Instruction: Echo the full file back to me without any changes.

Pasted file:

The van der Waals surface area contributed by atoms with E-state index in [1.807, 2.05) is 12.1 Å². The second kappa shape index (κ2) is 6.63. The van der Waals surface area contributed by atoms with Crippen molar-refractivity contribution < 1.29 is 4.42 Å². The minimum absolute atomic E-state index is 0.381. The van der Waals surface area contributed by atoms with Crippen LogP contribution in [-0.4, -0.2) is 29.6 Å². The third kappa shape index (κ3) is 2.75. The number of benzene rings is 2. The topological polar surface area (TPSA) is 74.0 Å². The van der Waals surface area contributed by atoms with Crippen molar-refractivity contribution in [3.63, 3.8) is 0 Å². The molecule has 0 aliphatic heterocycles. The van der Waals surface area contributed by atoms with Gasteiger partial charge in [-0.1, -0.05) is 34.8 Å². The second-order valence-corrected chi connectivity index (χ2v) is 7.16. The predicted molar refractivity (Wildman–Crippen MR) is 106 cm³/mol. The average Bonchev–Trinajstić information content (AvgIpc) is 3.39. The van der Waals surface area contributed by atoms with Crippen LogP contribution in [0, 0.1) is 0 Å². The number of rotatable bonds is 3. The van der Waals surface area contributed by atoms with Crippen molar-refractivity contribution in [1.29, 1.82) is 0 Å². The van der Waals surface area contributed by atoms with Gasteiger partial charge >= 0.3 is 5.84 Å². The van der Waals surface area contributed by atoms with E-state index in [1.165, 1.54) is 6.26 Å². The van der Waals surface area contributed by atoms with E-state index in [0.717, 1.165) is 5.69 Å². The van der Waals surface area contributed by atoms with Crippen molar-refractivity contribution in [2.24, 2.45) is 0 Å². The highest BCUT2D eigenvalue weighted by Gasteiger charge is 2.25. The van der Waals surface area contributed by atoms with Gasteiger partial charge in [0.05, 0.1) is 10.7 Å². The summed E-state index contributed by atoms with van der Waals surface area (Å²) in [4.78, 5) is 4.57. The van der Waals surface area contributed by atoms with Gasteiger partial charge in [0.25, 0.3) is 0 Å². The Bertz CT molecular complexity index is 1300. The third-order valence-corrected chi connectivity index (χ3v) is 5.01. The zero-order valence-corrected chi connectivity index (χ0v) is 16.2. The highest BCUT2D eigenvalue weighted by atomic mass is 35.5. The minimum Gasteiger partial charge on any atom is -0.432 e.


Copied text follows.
The van der Waals surface area contributed by atoms with E-state index in [1.807, 2.05) is 12.1 Å². The second kappa shape index (κ2) is 6.63. The van der Waals surface area contributed by atoms with Crippen molar-refractivity contribution < 1.29 is 4.42 Å². The minimum absolute atomic E-state index is 0.381. The van der Waals surface area contributed by atoms with Crippen LogP contribution in [-0.4, -0.2) is 29.6 Å². The third kappa shape index (κ3) is 2.75. The number of benzene rings is 2. The topological polar surface area (TPSA) is 74.0 Å². The van der Waals surface area contributed by atoms with Crippen molar-refractivity contribution in [3.63, 3.8) is 0 Å². The molecule has 0 aliphatic heterocycles. The van der Waals surface area contributed by atoms with Gasteiger partial charge in [-0.1, -0.05) is 34.8 Å². The second-order valence-corrected chi connectivity index (χ2v) is 7.16. The predicted molar refractivity (Wildman–Crippen MR) is 106 cm³/mol. The average Bonchev–Trinajstić information content (AvgIpc) is 3.39. The van der Waals surface area contributed by atoms with Crippen LogP contribution in [0, 0.1) is 0 Å². The number of rotatable bonds is 3. The van der Waals surface area contributed by atoms with Crippen molar-refractivity contribution in [1.29, 1.82) is 0 Å². The van der Waals surface area contributed by atoms with Gasteiger partial charge >= 0.3 is 5.84 Å². The van der Waals surface area contributed by atoms with E-state index in [1.165, 1.54) is 6.26 Å². The van der Waals surface area contributed by atoms with E-state index in [0.717, 1.165) is 5.69 Å². The van der Waals surface area contributed by atoms with Crippen molar-refractivity contribution in [2.24, 2.45) is 0 Å². The highest BCUT2D eigenvalue weighted by Gasteiger charge is 2.25. The van der Waals surface area contributed by atoms with Gasteiger partial charge in [0.05, 0.1) is 10.7 Å². The summed E-state index contributed by atoms with van der Waals surface area (Å²) in [4.78, 5) is 4.57. The van der Waals surface area contributed by atoms with Gasteiger partial charge in [0.25, 0.3) is 0 Å². The Bertz CT molecular complexity index is 1300. The third-order valence-corrected chi connectivity index (χ3v) is 5.01. The zero-order valence-corrected chi connectivity index (χ0v) is 16.2. The highest BCUT2D eigenvalue weighted by atomic mass is 35.5. The minimum Gasteiger partial charge on any atom is -0.432 e.